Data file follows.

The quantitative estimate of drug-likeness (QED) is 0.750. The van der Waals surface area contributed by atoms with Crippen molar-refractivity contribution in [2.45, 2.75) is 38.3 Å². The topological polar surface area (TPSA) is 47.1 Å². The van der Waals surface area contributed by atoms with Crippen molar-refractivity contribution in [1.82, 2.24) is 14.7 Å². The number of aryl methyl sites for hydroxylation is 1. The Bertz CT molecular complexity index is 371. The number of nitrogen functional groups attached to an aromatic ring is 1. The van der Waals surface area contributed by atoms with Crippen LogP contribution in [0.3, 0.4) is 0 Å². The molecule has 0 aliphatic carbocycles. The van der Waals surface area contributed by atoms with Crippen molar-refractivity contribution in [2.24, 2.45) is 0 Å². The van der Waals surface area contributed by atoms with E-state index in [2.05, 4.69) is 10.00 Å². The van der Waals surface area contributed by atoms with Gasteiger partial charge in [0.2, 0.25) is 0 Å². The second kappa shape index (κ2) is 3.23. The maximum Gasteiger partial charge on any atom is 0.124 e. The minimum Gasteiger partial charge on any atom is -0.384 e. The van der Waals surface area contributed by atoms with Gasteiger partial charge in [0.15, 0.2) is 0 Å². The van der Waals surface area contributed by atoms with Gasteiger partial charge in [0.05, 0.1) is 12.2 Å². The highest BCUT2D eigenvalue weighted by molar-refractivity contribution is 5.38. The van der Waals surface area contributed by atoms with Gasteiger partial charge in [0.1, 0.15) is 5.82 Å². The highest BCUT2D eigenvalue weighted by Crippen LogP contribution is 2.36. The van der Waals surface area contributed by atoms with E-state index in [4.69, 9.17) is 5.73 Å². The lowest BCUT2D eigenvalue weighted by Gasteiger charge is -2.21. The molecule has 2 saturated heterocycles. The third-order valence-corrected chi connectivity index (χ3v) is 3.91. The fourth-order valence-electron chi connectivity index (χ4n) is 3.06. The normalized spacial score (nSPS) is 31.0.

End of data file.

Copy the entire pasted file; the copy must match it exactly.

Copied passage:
The quantitative estimate of drug-likeness (QED) is 0.750. The van der Waals surface area contributed by atoms with Crippen molar-refractivity contribution in [2.45, 2.75) is 38.3 Å². The topological polar surface area (TPSA) is 47.1 Å². The van der Waals surface area contributed by atoms with Crippen molar-refractivity contribution in [1.82, 2.24) is 14.7 Å². The number of aryl methyl sites for hydroxylation is 1. The Bertz CT molecular complexity index is 371. The number of nitrogen functional groups attached to an aromatic ring is 1. The van der Waals surface area contributed by atoms with Crippen LogP contribution in [0.3, 0.4) is 0 Å². The molecule has 0 aliphatic carbocycles. The van der Waals surface area contributed by atoms with Crippen molar-refractivity contribution in [2.24, 2.45) is 0 Å². The van der Waals surface area contributed by atoms with E-state index in [2.05, 4.69) is 10.00 Å². The van der Waals surface area contributed by atoms with Gasteiger partial charge in [0.2, 0.25) is 0 Å². The second kappa shape index (κ2) is 3.23. The maximum Gasteiger partial charge on any atom is 0.124 e. The minimum Gasteiger partial charge on any atom is -0.384 e. The van der Waals surface area contributed by atoms with Gasteiger partial charge in [0.15, 0.2) is 0 Å². The van der Waals surface area contributed by atoms with Gasteiger partial charge in [0.05, 0.1) is 12.2 Å². The highest BCUT2D eigenvalue weighted by molar-refractivity contribution is 5.38. The van der Waals surface area contributed by atoms with Gasteiger partial charge in [0.1, 0.15) is 5.82 Å². The highest BCUT2D eigenvalue weighted by Crippen LogP contribution is 2.36. The van der Waals surface area contributed by atoms with E-state index in [4.69, 9.17) is 5.73 Å². The lowest BCUT2D eigenvalue weighted by Gasteiger charge is -2.21. The molecule has 2 saturated heterocycles. The third-order valence-corrected chi connectivity index (χ3v) is 3.91. The fourth-order valence-electron chi connectivity index (χ4n) is 3.06. The normalized spacial score (nSPS) is 31.0.